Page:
A different driving experience is worth a few points in my book. A vehicle can be flawed, even seriously flawed, but if it provides a unique experience I personally find it more appealing than a technically superior but emotionally vacant appliance. With this in mind, and a Lexus LX 570 my ride for the week, I decided to have one last fling with a pair of dinosaurs, the Lincoln Navigator and Cadillac Escalade. Few vehicles are more out of step with the current market. Today, the Lincoln.
The Ford Edge and Lincoln MKX have been sales successes despite lukewarm, at best, reviews. Apparently they provide what the typical crossover buyer wants. For 2011 they’ve received revised exteriors and thoroughly reworked interiors. Intrigued by the new MyFord/MyLincoln Touch user interface, I requested one for a week, and received the MKX. So, what’s the future like?
Ten years ago I would never have considered comparing a Lincoln to a Lexus, but times change and with Lincoln heading up market with their latest product refreshes and Lexus searching for their soul in the mass market, the stars have finally aligned. And nothing out of Detroit strikes so closely the heart of the Japanese competition as the Lincoln MKZ Hybrid. After all, reliable entry-level luxury and hybrid tech are two things the Japanese mastered long before anyone else. Is it possible for an American company to beat Lexus at their own game?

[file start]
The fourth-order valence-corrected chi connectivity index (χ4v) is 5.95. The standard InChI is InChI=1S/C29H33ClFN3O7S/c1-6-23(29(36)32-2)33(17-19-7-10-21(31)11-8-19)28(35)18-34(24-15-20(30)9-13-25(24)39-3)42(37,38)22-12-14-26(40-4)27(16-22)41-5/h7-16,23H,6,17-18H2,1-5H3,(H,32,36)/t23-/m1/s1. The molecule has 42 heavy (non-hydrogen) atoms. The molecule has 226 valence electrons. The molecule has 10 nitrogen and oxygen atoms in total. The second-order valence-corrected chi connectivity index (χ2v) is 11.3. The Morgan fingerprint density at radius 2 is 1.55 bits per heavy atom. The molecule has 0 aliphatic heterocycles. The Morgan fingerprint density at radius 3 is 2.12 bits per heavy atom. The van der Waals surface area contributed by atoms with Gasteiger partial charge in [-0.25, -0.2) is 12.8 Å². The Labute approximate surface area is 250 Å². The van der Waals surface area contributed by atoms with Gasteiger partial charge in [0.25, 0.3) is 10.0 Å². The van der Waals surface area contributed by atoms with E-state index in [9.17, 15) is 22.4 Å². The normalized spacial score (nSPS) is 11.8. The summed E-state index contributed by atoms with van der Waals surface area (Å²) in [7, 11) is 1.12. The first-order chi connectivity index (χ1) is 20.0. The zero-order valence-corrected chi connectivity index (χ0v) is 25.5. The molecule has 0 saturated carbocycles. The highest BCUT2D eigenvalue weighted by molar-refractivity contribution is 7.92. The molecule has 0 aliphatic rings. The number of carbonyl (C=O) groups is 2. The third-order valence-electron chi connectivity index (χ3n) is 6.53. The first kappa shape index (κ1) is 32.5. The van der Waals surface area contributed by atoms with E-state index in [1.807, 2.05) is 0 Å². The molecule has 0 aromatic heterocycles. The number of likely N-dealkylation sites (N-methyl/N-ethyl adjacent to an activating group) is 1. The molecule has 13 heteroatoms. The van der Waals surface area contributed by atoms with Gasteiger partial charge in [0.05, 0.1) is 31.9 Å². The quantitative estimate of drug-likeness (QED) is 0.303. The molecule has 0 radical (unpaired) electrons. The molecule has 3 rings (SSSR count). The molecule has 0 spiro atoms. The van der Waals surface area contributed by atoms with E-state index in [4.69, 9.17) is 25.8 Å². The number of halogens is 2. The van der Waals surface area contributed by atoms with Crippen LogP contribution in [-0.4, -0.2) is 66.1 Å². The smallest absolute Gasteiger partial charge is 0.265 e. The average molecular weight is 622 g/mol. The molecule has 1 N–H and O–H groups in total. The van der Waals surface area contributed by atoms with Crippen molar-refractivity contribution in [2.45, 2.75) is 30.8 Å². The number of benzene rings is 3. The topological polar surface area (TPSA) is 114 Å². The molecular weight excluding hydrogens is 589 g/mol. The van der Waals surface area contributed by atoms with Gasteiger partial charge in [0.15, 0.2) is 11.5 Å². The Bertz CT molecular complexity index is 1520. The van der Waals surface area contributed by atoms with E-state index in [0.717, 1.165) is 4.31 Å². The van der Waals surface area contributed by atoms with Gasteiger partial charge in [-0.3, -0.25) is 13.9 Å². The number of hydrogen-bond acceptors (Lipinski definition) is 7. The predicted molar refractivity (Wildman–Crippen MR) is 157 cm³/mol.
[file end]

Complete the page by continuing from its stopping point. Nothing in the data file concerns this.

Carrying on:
Kudos to Baruth for having the stones to (re)join the Mehtas and countless other Pro-Panther families at the dark side: no small feat considering he’s a famous Audi/Porker racer extraordinare. Which points to a universal fact: it’s okay for car people to love the American Land Yacht, even if modern-day Detroit hopes we’d forget about the past. To that effect, check out two Lincoln Town Cars that often grace my driveway.
I’m going down to Memphis
Where they really playin’ the blues
I’m going down on Beale Street
And have a good time like I choose
“Thank you for coming to Budget. I have you booked for a Kia Optima.”
“The hell you do.”
“That is a full-size car as you requested.”
“Well, in that case, I want something that is not a full-size car.” And that is how I came to be rolling through the proverbial Dirty South in a 2100-mile, 2010-model-year Town Car. Yes, they still make ‘em. The current lineup has been rationalized to Signature Limited (117-inch wheelbase) and Signature L (123-inch). There’s absolutely no reason of which I can think to take the SWB car, but that’s what the rental fleets have, and it’s what you can easily buy off-lease. I’ve found plenty of essentially identical two-year-old SigLims for under $20K, so this car is not only a direct used-price competitor for the 2009 Sable I reviewed previously, it’s also in the same ballpark as… a Kia Optima.